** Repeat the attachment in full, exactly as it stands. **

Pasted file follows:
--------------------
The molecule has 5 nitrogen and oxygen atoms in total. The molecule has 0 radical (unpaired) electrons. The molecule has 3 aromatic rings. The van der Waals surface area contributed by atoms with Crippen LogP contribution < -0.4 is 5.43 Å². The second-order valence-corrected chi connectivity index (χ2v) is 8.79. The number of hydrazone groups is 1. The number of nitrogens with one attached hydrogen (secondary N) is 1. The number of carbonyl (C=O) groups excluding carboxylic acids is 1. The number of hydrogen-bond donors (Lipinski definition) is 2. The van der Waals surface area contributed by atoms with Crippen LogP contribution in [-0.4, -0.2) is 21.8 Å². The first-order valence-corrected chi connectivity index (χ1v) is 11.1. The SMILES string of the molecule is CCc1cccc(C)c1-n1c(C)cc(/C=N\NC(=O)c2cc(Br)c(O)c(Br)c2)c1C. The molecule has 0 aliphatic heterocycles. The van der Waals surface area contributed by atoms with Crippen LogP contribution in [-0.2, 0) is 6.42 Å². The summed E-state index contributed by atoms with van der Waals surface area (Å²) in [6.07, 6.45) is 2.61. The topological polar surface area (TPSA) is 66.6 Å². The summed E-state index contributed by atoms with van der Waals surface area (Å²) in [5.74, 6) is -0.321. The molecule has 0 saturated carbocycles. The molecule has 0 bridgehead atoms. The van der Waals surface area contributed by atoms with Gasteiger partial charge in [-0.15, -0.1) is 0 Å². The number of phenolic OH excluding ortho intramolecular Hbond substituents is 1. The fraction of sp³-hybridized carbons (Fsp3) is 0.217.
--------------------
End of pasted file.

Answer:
The molecule has 5 nitrogen and oxygen atoms in total. The molecule has 0 radical (unpaired) electrons. The molecule has 3 aromatic rings. The van der Waals surface area contributed by atoms with Crippen LogP contribution < -0.4 is 5.43 Å². The second-order valence-corrected chi connectivity index (χ2v) is 8.79. The number of hydrazone groups is 1. The number of nitrogens with one attached hydrogen (secondary N) is 1. The number of carbonyl (C=O) groups excluding carboxylic acids is 1. The number of hydrogen-bond donors (Lipinski definition) is 2. The van der Waals surface area contributed by atoms with Crippen LogP contribution in [-0.4, -0.2) is 21.8 Å². The first-order valence-corrected chi connectivity index (χ1v) is 11.1. The SMILES string of the molecule is CCc1cccc(C)c1-n1c(C)cc(/C=N\NC(=O)c2cc(Br)c(O)c(Br)c2)c1C. The molecule has 0 aliphatic heterocycles. The van der Waals surface area contributed by atoms with Crippen LogP contribution in [-0.2, 0) is 6.42 Å². The summed E-state index contributed by atoms with van der Waals surface area (Å²) in [6.07, 6.45) is 2.61. The topological polar surface area (TPSA) is 66.6 Å². The summed E-state index contributed by atoms with van der Waals surface area (Å²) in [5.74, 6) is -0.321. The molecule has 0 saturated carbocycles. The molecule has 0 bridgehead atoms. The van der Waals surface area contributed by atoms with Gasteiger partial charge in [-0.15, -0.1) is 0 Å². The number of phenolic OH excluding ortho intramolecular Hbond substituents is 1. The fraction of sp³-hybridized carbons (Fsp3) is 0.217.